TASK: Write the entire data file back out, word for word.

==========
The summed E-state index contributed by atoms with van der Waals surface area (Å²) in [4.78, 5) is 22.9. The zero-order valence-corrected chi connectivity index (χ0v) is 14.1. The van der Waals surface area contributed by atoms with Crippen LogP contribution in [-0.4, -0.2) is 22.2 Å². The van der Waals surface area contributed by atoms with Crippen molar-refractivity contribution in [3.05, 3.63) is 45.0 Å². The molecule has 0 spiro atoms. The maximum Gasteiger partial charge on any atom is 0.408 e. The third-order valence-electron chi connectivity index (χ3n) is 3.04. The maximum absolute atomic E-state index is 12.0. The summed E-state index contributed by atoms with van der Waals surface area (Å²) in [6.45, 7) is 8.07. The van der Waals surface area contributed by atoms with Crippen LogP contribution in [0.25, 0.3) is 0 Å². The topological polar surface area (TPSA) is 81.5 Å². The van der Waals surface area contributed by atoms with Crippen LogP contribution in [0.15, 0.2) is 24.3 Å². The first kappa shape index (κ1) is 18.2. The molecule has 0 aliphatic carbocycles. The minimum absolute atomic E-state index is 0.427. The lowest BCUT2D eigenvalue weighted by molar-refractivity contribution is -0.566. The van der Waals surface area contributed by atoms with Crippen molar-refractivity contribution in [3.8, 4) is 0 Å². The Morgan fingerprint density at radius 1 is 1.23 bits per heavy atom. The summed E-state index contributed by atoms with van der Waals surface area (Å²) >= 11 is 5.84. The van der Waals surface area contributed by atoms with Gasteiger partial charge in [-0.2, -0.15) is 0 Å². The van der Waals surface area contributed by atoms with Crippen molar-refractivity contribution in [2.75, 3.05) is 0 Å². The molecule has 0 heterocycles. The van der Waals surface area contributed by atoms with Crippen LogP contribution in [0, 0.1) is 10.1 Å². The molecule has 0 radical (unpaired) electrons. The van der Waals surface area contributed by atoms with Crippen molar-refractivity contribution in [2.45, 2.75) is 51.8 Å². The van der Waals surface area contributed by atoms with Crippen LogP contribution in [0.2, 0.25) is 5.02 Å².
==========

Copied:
The summed E-state index contributed by atoms with van der Waals surface area (Å²) in [4.78, 5) is 22.9. The zero-order valence-corrected chi connectivity index (χ0v) is 14.1. The van der Waals surface area contributed by atoms with Crippen LogP contribution in [-0.4, -0.2) is 22.2 Å². The van der Waals surface area contributed by atoms with Crippen molar-refractivity contribution in [3.05, 3.63) is 45.0 Å². The molecule has 0 spiro atoms. The maximum Gasteiger partial charge on any atom is 0.408 e. The third-order valence-electron chi connectivity index (χ3n) is 3.04. The maximum absolute atomic E-state index is 12.0. The summed E-state index contributed by atoms with van der Waals surface area (Å²) in [6.45, 7) is 8.07. The van der Waals surface area contributed by atoms with Crippen LogP contribution in [0.25, 0.3) is 0 Å². The topological polar surface area (TPSA) is 81.5 Å². The van der Waals surface area contributed by atoms with Crippen LogP contribution in [0.15, 0.2) is 24.3 Å². The first kappa shape index (κ1) is 18.2. The molecule has 0 aliphatic carbocycles. The minimum absolute atomic E-state index is 0.427. The lowest BCUT2D eigenvalue weighted by molar-refractivity contribution is -0.566. The van der Waals surface area contributed by atoms with Crippen molar-refractivity contribution in [3.8, 4) is 0 Å². The Morgan fingerprint density at radius 1 is 1.23 bits per heavy atom. The summed E-state index contributed by atoms with van der Waals surface area (Å²) >= 11 is 5.84. The van der Waals surface area contributed by atoms with Gasteiger partial charge in [-0.2, -0.15) is 0 Å². The van der Waals surface area contributed by atoms with Crippen molar-refractivity contribution in [2.75, 3.05) is 0 Å². The molecule has 0 heterocycles. The van der Waals surface area contributed by atoms with Crippen LogP contribution in [0, 0.1) is 10.1 Å². The molecule has 0 radical (unpaired) electrons. The van der Waals surface area contributed by atoms with Crippen molar-refractivity contribution in [2.45, 2.75) is 51.8 Å². The van der Waals surface area contributed by atoms with Crippen LogP contribution in [0.2, 0.25) is 5.02 Å².